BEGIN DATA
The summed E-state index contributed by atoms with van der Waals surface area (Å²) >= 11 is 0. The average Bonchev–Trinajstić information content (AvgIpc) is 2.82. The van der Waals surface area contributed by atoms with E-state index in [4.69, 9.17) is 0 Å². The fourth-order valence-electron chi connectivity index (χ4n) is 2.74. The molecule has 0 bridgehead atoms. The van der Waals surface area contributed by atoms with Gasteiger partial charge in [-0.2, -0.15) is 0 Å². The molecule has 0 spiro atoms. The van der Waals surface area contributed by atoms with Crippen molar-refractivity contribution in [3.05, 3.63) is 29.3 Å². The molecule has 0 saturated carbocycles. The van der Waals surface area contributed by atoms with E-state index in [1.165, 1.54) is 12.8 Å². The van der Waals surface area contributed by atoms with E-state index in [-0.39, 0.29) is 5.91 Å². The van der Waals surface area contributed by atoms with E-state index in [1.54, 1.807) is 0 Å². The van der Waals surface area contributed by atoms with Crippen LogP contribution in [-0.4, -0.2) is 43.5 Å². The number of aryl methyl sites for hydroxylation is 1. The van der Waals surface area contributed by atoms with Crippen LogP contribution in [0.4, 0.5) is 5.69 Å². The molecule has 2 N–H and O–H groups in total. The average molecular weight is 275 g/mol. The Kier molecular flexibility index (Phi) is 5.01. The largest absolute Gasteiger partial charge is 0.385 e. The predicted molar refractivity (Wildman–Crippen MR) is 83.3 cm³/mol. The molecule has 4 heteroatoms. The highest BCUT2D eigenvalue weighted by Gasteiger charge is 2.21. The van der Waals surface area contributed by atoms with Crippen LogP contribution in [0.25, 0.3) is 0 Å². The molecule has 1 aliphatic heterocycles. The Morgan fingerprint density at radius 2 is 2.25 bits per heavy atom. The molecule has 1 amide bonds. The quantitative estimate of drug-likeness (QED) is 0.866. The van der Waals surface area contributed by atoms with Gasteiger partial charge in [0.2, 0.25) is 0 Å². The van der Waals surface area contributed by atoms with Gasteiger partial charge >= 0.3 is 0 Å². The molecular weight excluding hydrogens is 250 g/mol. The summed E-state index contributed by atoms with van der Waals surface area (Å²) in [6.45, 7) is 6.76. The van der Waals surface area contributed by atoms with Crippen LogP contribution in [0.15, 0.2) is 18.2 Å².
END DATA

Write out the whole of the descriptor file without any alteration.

The summed E-state index contributed by atoms with van der Waals surface area (Å²) >= 11 is 0. The average Bonchev–Trinajstić information content (AvgIpc) is 2.82. The van der Waals surface area contributed by atoms with E-state index in [4.69, 9.17) is 0 Å². The fourth-order valence-electron chi connectivity index (χ4n) is 2.74. The molecule has 0 bridgehead atoms. The van der Waals surface area contributed by atoms with Gasteiger partial charge in [-0.2, -0.15) is 0 Å². The molecule has 0 spiro atoms. The van der Waals surface area contributed by atoms with Crippen molar-refractivity contribution in [3.05, 3.63) is 29.3 Å². The molecule has 0 saturated carbocycles. The van der Waals surface area contributed by atoms with E-state index in [1.165, 1.54) is 12.8 Å². The van der Waals surface area contributed by atoms with E-state index in [-0.39, 0.29) is 5.91 Å². The van der Waals surface area contributed by atoms with E-state index in [1.54, 1.807) is 0 Å². The van der Waals surface area contributed by atoms with Crippen LogP contribution in [-0.4, -0.2) is 43.5 Å². The number of aryl methyl sites for hydroxylation is 1. The van der Waals surface area contributed by atoms with Crippen LogP contribution in [0.4, 0.5) is 5.69 Å². The molecule has 2 N–H and O–H groups in total. The average molecular weight is 275 g/mol. The Kier molecular flexibility index (Phi) is 5.01. The largest absolute Gasteiger partial charge is 0.385 e. The predicted molar refractivity (Wildman–Crippen MR) is 83.3 cm³/mol. The molecule has 4 heteroatoms. The highest BCUT2D eigenvalue weighted by Gasteiger charge is 2.21. The van der Waals surface area contributed by atoms with Crippen LogP contribution in [0.25, 0.3) is 0 Å². The molecule has 1 aliphatic heterocycles. The Morgan fingerprint density at radius 2 is 2.25 bits per heavy atom. The molecule has 1 amide bonds. The quantitative estimate of drug-likeness (QED) is 0.866. The van der Waals surface area contributed by atoms with Gasteiger partial charge in [0.2, 0.25) is 0 Å². The van der Waals surface area contributed by atoms with Gasteiger partial charge >= 0.3 is 0 Å². The molecular weight excluding hydrogens is 250 g/mol. The summed E-state index contributed by atoms with van der Waals surface area (Å²) in [6.45, 7) is 6.76. The van der Waals surface area contributed by atoms with Crippen LogP contribution in [0.15, 0.2) is 18.2 Å².